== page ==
The Bell Tolls for Tenure?

A bill making its way through the South Carolina legislature may have a tremendous impact on the state’s public higher education system.  And if successful, it may prove as a model for other states looking to get a handle on their hard-to-control higher education systems. House Bill 4522—the “Cancelling Professor Tenure Act”—will end tenure for … Continue reading “The Bell Tolls for Tenure?”


Why Is the AAUP Investigating UNC?

On September 29, the American Association of University Professors (AAUP) announced that it is investigating what it calls “egregious violations of principles of academic governance and persistent structural racism in the University of North Carolina System.” To do so, it has launched a special committee and will release its findings in early 2022. According to … Continue reading “Why Is the AAUP Investigating UNC?”


Is it Time to Rethink Tenure?

In a recent article for the Martin Center, Duke professor Mike Munger asked an important question: should “a political board composed of nonacademics…be empowered to evaluate faculty proposals on hiring and curriculum in the first place?” He argued that, in practice, boards have already ceded that authority. For many years, shared governance, at least on … Continue reading “Is it Time to Rethink Tenure?”


Academic Freedom and Tenure: It’s More Complicated Than People Think

This essay is based on a talk given by Professor Munger at a Martin Center luncheon on July 15, 2021. What is academic freedom, and who has it? The question is raised by the recent controversy sparked by a process that is usually boring and bureaucratic: an academic tenure case. Nikole Hannah-Jones, Hussman School of … Continue reading “Academic Freedom and Tenure: It’s More Complicated Than People Think”


Why Did a Christian College Fire a Tenured Professor?

I am a 72 year old Air Force veteran. After 30 years of service, I was ready to retire when I heard about an opening at a small Christian college in Kentucky, I applied for the position of academic vice president and was hired. Berea College was founded in 1855 by an abolitionist; it was … Continue reading “Why Did a Christian College Fire a Tenured Professor?”


To Protect Tenure, Conservatives Need to Ally with Progressives

In October 2015, the Martin Center published an article reminding conservatives why they should defend tenure. Author David Clemens, relying on his own faculty experience, explained the dangers to the American Academy—and American society—of capitulating to the demands of an increasingly progressive regime on what can and cannot be taught, thought, or said in higher … Continue reading “To Protect Tenure, Conservatives Need to Ally with Progressives”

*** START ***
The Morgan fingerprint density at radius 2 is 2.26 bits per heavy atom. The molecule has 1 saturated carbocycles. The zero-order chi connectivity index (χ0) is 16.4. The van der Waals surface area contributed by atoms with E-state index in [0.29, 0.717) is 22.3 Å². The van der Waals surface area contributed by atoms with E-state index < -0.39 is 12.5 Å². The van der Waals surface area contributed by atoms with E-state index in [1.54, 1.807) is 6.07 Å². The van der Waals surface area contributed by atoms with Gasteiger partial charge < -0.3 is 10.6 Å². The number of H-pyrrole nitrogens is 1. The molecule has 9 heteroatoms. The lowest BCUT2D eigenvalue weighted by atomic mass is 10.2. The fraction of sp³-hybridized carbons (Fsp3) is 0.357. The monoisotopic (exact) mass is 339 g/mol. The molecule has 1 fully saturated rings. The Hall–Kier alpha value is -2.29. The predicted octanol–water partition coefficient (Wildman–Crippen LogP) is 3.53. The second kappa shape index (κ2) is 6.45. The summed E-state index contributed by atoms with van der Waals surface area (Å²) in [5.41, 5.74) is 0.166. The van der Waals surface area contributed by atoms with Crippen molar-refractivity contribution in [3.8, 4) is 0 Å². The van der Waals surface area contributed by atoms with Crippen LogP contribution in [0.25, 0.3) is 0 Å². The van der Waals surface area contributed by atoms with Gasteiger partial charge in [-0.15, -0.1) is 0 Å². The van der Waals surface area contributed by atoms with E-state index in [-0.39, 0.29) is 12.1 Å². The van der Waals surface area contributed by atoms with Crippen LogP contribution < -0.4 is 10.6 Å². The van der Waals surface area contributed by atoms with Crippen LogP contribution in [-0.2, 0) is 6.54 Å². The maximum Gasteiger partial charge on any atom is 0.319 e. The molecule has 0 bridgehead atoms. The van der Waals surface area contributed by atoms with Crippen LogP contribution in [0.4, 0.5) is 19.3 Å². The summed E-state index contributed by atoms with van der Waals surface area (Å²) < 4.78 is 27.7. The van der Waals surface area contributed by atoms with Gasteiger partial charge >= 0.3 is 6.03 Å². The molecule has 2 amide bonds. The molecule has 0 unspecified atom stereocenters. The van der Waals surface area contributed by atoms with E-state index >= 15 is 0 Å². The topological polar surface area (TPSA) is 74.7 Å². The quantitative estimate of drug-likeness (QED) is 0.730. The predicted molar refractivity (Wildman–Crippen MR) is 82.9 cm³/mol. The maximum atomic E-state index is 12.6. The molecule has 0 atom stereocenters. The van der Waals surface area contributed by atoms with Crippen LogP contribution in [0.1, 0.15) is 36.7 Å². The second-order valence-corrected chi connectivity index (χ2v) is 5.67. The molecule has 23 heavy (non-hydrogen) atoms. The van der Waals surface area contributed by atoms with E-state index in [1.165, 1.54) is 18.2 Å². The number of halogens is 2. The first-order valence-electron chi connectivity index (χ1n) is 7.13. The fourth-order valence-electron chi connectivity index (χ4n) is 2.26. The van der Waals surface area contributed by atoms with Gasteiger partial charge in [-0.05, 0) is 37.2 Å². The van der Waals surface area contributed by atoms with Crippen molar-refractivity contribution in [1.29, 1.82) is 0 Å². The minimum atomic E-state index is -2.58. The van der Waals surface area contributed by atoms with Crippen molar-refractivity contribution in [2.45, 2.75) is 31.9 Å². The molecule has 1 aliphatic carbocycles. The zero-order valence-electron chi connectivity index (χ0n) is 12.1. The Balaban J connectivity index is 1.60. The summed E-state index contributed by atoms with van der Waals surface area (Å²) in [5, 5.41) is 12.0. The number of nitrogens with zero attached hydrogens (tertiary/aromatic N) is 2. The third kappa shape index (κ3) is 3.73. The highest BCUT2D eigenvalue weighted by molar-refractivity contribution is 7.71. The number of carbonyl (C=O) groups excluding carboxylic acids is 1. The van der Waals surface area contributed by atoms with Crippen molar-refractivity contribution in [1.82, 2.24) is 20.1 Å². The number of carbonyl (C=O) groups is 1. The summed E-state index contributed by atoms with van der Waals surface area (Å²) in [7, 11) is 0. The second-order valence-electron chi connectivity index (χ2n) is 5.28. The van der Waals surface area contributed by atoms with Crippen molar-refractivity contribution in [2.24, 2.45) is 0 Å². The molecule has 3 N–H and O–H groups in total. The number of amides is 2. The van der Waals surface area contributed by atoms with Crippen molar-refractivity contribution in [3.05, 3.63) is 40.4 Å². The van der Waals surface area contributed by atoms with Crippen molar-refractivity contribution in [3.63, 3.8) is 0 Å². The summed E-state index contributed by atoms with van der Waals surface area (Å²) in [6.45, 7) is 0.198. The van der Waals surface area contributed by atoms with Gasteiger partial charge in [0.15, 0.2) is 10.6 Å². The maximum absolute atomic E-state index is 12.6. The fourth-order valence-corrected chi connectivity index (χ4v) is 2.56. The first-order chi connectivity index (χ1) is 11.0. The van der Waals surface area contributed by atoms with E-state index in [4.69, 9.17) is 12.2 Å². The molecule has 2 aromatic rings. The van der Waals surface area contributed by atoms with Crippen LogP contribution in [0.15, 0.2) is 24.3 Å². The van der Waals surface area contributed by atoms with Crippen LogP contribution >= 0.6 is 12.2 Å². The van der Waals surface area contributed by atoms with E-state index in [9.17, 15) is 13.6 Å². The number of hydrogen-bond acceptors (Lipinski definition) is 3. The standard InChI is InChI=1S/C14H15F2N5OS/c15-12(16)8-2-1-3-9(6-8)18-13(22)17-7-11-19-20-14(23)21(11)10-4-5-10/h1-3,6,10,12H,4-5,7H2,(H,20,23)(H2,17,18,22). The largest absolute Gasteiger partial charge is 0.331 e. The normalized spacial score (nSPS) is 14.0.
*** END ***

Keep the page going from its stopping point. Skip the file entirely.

Professors Fight to Save Free Speech on Campus and Academic Freedom in Arkansas

In March 2018, the University of Arkansas Board of Trustees adopted new rules that fatally undermine academic freedom. We authored this piece for the Martin Center explaining the damage the amendments would inflict on higher education in the state. Unfortunately, the Board of Trustees ignored our warning, a warning reiterated by numerous other faculty and … Continue reading “Professors Fight to Save Free Speech on Campus and Academic Freedom in Arkansas”


The End of Being a Duke Professor and What It Means for the Future of Higher Education

The end of the spring semester marks the 20th anniversary of my professorship at Duke, first as an assistant professor and then as an associate professor of the practice at the Sanford School of Public Policy. During this time, I regularly taught the required ethics class for all undergraduate public policy majors. I won multiple … Continue reading “The End of Being a Duke Professor and What It Means for the Future of Higher Education”


Is Faculty Accountability Lacking at UNC Wilmington?

In my 45 years of teaching I have never filed an academic complaint against another faculty member—nor has one ever been filed against me. I have long believed that this demonstrates the overwhelming integrity of the teaching profession. But in 2012, as a professor and former chair in film studies at the University of North … Continue reading “Is Faculty Accountability Lacking at UNC Wilmington?”


Should We Stop Asking College Students to Evaluate Their Instructors?

At the end of every semester, at nearly every college in the country, millions and millions of students fill out student evaluations of teachers. These forms ask very sensible questions. Did the teacher effectively communicate the material? Were they available for students? Department chairs and deans take these evaluations very seriously. At teaching-intensive institutions, these … Continue reading “Should We Stop Asking College Students to Evaluate Their Instructors?”